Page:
Science is truly one of the great intellectual enterprises that humankind has ever developed. But what exactly is science? Is it mainly a narrow method or practice for obtaining knowledge about the natural world? Or does it involve a broad philosophical system?

I respect and appreciate science and I enjoy interacting with scientists. But my background in logic and philosophy motivates me to ask critical questions that help me to understand just what science is and how it relates to beliefs, ideas, and truth in general.

Defining Science

According to the National Academy of Sciences, science is “the use of evidence to construct testable explanation and prediction of natural phenomena, as well as the knowledge generated through this process.”1

The popular source Wikipedia offers a bit more of an expansive definition: “Science (from the Latin word scientia, meaning ‘knowledge’) is a systematic enterprise that builds and organizes knowledge in the form of testable explanations and predictions about the universe.”2

These two sources seem to define science more as a practice or method that involves observing nature and then developing predictive models about the natural world that can be tested for their explanatory power. Science understood this way—as a basic practice—is limited in obtaining knowledge about the natural world. Focused narrowly, science does not deny that there may be other sources of knowledge—such as philosophical and religious-based knowledge. This narrow definition of science also does not speak directly to broader worldview concerns like metaphysics, ethics, and aesthetics (the meaning and purpose-oriented issues relating to ultimate reality, goodness, and beauty).

Defining Scientism

Some secularists go further than just viewing science as a limited practice. They have adopted a full-fledged science-oriented philosophy known as scientism. According to scientism, science confers genuine knowledge to humanity. In terms of epistemology (relating to knowledge), scientism takes two forms: (1) strong scientism says science is the only path to knowledge, and (2) weak scientism says science is the best path to knowledge.

Well-known scientists and outspoken atheists such as Richard Dawkins, Lawrence Krauss, and Peter Atkins seem to advocate a strong scientism. They affirm that science can indeed answer the big questions of life concerning humankind’s meaning, purpose, and significance. Strong scientism thus tends to deeply depreciate the belief that knowledge can come from moral, aesthetic, and religious experience and sources.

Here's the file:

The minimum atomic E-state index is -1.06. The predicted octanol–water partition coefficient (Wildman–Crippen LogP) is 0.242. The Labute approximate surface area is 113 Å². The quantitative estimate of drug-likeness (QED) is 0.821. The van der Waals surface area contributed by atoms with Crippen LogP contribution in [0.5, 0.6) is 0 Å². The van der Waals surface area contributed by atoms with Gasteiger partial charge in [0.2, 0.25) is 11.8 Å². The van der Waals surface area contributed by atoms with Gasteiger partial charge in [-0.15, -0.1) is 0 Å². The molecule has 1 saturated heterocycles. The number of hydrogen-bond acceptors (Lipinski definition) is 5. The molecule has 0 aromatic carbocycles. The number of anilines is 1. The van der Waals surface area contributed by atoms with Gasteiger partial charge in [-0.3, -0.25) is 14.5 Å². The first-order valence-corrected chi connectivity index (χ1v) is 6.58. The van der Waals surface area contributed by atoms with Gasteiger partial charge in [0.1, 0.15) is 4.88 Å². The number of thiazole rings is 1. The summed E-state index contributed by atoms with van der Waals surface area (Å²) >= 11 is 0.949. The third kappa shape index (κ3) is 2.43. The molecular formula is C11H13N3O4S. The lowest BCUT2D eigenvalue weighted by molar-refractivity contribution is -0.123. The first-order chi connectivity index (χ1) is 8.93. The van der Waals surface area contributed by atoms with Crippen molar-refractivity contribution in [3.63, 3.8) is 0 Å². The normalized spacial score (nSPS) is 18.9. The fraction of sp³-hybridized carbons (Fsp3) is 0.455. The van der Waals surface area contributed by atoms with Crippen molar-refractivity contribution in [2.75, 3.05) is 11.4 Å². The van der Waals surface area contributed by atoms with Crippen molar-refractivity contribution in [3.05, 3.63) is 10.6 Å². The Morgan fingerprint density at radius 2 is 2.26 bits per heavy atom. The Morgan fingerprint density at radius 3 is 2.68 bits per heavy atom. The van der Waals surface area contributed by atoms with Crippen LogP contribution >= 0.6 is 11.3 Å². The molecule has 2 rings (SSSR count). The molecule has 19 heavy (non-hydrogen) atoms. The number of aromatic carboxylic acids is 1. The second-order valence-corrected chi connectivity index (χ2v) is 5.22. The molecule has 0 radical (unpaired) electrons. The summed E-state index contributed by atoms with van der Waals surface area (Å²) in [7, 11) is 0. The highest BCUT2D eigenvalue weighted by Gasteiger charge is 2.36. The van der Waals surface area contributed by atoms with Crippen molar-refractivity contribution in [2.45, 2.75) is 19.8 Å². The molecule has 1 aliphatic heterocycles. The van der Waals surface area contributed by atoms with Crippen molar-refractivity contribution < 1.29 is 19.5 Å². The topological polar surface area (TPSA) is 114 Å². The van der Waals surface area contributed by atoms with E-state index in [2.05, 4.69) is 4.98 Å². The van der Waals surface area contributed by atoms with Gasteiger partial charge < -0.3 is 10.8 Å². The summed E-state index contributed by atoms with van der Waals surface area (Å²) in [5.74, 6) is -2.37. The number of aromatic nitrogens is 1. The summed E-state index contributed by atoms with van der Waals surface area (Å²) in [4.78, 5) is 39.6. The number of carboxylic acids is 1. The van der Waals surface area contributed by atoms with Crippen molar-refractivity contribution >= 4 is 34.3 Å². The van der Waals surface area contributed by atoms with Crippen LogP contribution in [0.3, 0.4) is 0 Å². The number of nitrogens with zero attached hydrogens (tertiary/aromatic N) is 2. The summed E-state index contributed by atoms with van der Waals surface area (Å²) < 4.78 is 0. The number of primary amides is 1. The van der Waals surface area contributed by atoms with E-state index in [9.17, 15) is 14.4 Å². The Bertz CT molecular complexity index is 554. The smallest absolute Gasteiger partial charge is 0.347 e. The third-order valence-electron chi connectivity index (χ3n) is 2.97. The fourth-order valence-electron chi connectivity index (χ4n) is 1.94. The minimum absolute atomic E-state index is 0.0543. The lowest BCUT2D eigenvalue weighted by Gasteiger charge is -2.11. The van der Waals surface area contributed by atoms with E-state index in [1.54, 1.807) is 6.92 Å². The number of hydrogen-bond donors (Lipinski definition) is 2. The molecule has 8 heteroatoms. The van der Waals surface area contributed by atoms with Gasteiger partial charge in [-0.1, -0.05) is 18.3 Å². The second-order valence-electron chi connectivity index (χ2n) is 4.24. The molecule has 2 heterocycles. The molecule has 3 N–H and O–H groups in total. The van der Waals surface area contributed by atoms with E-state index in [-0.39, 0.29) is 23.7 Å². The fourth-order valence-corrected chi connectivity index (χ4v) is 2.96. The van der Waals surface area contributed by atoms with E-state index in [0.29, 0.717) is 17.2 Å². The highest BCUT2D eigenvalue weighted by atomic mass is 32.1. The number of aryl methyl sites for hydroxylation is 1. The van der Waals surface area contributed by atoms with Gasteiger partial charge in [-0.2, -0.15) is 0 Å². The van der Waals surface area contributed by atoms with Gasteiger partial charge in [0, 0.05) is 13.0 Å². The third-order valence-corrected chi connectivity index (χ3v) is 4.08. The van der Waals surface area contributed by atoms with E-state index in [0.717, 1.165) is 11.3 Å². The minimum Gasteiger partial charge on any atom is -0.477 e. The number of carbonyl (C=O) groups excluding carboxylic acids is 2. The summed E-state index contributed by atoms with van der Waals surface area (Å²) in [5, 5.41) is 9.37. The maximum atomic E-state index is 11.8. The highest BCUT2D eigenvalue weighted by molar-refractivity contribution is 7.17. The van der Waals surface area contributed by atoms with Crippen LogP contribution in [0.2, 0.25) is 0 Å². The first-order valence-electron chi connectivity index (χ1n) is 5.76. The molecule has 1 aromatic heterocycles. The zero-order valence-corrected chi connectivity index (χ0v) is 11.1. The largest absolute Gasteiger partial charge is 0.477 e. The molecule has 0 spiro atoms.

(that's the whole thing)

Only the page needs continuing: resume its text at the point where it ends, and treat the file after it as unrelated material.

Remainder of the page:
Strong scientism also generally accepts two foundational assumptions—one metaphysical (relating to reality) and the other epistemological (again relating to knowledge).

First, metaphysically speaking, this robust version of scientism asserts that the material, physical universe is the sole reality. For example, to quote astronomer and secularist Carl Sagan: “The cosmos is all that is, or ever was, or ever will be.”3 Scientists who adopt a more complex view of reality by affirming a multiverse or many-worlds hypothesis extend reality beyond this present universe, but ultimately all reality is still only natural (material and physical in nature).

Second, epistemologically speaking, science is the only way of verifying truth claims about reality. Therefore a belief that is not scientific or doesn’t pass scientific scrutiny is considered false or meaningless. So the foundational question becomes: “Can you prove it scientifically?” This approach, again, seems to make moral, aesthetic, and religious knowledge superfluous.

The claims of strong scientism are both breathtaking and logically incoherent. For example, the assertion that the material, physical world is all that exists cannot be shown by science. And the claim that all truth claims must be scientifically verified cannot itself be empirically verified by science. Both claims, therefore, stand as self-referentially incoherent and thus false. Strong scientism cannot back up its extravagant metaphysical and knowledge claims.

Christianity and Science

The powerful enterprise of science was birthed, established, and ultimately flourished within the context of the Christian worldview.4 Christian scholars view science as extremely effective in explaining aspects of the natural world. Nevertheless, its focus is limited. Thus, the Christian worldview provides other sources of knowledge (moral, aesthetic, and religious) that help augment the genuine knowledge derived from science. In this way, Christianity provides answers to big questions—for example, is life worth living? or why be moral?—that science does not address.

Reflections: Your Turn

Why is it important to distinguish between science and scientism? Visit Reflections on WordPress to comment with your response.